Purpose. To understand the cortical representation of color, we measured color sensitivity of several visual areas in the occipital lobe of the human brain. Methods. Subjects viewed color contrast-reversing patterns (4 Hz flicker-rate) that alternated with a uniform field at 1/42 Hz. Four planes of functional magnetic resonance imaging (fMRI; TE = 40, TR = 300, FA = 35, voxel size = 1.2 x 1.2 x 5 mm) data were acquired in the occipital lobe every 3 seconds. We defined the response to each stimulus as the amplitude of the 1/42 Hz harmonic that best fit the fMRI signal. Responses were spatially averaged within each of four human visual areas (V1 and three nearby areas) that were segregated based on their retinotopic organization. Results. Color sensitivity measured using fMRI resembles sensitivities measured using psychophysical methods. The fMRI responses are well-accounted for by a model consisting of a sum-of-squares combination of three linear opponent-colors mechanisms. Responses are monotonic with stimulus contrast, well-fit by a simple saturating function, and approximately parallel for different color directions. Hence, a single iso-response surface summarizes color sensitivity. When plotted in cone-contrast coordinates, iso-response surfaces are ellipsoidal, and the shape of the ellipsoid indicates the presence of opponent-colors mechanisms. For example, sensitivity to stimuli in the L + M color direction is lower than sensitivity to stimuli in either the L or M directions. Conclusions. Measurements using fMRI can provide quantitative estimates of the color sensitivity of cortical areas. Our data show that human V1 and nearby cortical areas represent color using three opponent-colors mechanisms. Cortical areas may differ in how these mechanisms contribute to their sensitivity; such differences will be informative about the role of these areas in color perception.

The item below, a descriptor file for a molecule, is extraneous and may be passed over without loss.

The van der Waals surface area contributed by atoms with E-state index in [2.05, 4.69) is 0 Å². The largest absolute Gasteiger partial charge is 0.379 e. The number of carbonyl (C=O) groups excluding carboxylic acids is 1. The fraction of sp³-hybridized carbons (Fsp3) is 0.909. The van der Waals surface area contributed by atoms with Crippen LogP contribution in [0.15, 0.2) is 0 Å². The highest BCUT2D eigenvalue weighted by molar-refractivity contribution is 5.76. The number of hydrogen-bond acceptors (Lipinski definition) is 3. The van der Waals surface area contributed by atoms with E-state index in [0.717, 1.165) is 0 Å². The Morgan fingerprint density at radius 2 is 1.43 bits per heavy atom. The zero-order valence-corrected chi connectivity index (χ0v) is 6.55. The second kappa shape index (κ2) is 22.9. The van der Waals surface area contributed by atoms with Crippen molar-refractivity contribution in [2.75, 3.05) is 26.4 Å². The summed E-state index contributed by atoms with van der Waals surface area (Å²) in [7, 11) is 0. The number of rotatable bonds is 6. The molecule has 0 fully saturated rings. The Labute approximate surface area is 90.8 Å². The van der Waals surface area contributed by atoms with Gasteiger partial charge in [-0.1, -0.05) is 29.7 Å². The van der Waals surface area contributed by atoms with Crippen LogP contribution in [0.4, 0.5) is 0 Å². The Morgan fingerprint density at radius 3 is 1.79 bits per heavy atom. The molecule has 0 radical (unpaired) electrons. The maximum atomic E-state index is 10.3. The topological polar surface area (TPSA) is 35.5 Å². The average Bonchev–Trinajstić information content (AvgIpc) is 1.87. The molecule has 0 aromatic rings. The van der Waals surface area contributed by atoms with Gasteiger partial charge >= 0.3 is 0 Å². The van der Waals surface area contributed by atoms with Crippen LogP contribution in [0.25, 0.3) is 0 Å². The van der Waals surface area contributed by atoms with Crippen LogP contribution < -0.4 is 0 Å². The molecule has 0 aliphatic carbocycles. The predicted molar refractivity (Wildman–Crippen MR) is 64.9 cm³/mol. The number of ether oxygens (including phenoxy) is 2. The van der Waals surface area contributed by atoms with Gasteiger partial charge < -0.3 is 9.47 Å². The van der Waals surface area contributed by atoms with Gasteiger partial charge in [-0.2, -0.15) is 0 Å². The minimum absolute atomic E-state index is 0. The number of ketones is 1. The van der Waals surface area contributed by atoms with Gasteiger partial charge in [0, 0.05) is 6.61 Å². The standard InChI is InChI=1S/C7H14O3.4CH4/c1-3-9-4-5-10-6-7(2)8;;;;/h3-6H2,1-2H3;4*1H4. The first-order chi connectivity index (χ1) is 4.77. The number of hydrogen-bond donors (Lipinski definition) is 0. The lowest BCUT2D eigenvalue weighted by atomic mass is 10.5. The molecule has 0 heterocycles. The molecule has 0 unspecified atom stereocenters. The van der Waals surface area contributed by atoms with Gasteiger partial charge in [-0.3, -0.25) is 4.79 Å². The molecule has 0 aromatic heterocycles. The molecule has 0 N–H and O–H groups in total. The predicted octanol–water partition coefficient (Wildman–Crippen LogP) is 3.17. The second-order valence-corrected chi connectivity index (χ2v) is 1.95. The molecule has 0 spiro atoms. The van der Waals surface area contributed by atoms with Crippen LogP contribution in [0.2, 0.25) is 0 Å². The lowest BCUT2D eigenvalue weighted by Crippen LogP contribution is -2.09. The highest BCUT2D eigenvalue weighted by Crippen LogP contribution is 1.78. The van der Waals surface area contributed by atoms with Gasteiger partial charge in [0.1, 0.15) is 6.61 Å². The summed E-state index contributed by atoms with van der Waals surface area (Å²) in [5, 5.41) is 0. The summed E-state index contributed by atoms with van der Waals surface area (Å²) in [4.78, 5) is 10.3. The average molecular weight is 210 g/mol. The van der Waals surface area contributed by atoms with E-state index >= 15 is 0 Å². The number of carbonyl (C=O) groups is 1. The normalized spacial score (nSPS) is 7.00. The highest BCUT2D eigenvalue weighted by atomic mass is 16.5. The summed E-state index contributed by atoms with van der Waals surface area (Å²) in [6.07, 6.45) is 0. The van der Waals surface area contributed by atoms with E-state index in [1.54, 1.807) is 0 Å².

|Original language||English (US)|
|Journal||Investigative Ophthalmology and Visual Science|
|State||Published - Feb 15 1996|